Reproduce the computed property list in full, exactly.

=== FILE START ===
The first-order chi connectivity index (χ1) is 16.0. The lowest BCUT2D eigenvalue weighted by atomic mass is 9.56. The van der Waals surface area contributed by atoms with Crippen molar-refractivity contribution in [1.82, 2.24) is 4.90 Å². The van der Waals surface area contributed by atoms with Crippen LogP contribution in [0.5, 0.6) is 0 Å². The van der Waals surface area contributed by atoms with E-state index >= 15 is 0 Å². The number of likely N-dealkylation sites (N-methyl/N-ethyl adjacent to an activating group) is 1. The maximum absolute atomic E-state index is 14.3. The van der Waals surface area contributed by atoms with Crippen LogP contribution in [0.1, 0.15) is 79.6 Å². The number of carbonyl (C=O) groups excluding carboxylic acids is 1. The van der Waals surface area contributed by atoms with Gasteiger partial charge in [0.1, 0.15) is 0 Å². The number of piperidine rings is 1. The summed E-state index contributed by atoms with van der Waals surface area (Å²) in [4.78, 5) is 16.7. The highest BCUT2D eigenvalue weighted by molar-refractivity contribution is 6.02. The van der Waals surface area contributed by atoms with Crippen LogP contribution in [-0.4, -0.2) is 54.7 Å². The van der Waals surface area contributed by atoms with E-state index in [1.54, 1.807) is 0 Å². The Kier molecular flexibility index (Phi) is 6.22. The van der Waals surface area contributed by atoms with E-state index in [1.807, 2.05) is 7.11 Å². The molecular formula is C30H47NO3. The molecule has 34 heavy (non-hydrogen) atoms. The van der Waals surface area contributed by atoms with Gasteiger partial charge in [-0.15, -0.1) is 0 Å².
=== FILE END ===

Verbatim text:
The first-order chi connectivity index (χ1) is 16.0. The lowest BCUT2D eigenvalue weighted by atomic mass is 9.56. The van der Waals surface area contributed by atoms with Crippen molar-refractivity contribution in [1.82, 2.24) is 4.90 Å². The van der Waals surface area contributed by atoms with Crippen LogP contribution in [0.5, 0.6) is 0 Å². The van der Waals surface area contributed by atoms with E-state index >= 15 is 0 Å². The number of likely N-dealkylation sites (N-methyl/N-ethyl adjacent to an activating group) is 1. The maximum absolute atomic E-state index is 14.3. The van der Waals surface area contributed by atoms with Crippen LogP contribution in [0.1, 0.15) is 79.6 Å². The number of carbonyl (C=O) groups excluding carboxylic acids is 1. The van der Waals surface area contributed by atoms with Gasteiger partial charge in [0.1, 0.15) is 0 Å². The number of piperidine rings is 1. The summed E-state index contributed by atoms with van der Waals surface area (Å²) in [4.78, 5) is 16.7. The highest BCUT2D eigenvalue weighted by molar-refractivity contribution is 6.02. The van der Waals surface area contributed by atoms with Crippen LogP contribution in [-0.4, -0.2) is 54.7 Å². The van der Waals surface area contributed by atoms with E-state index in [1.54, 1.807) is 0 Å². The Kier molecular flexibility index (Phi) is 6.22. The van der Waals surface area contributed by atoms with E-state index in [1.807, 2.05) is 7.11 Å². The molecular formula is C30H47NO3. The molecule has 34 heavy (non-hydrogen) atoms. The van der Waals surface area contributed by atoms with Gasteiger partial charge in [-0.15, -0.1) is 0 Å².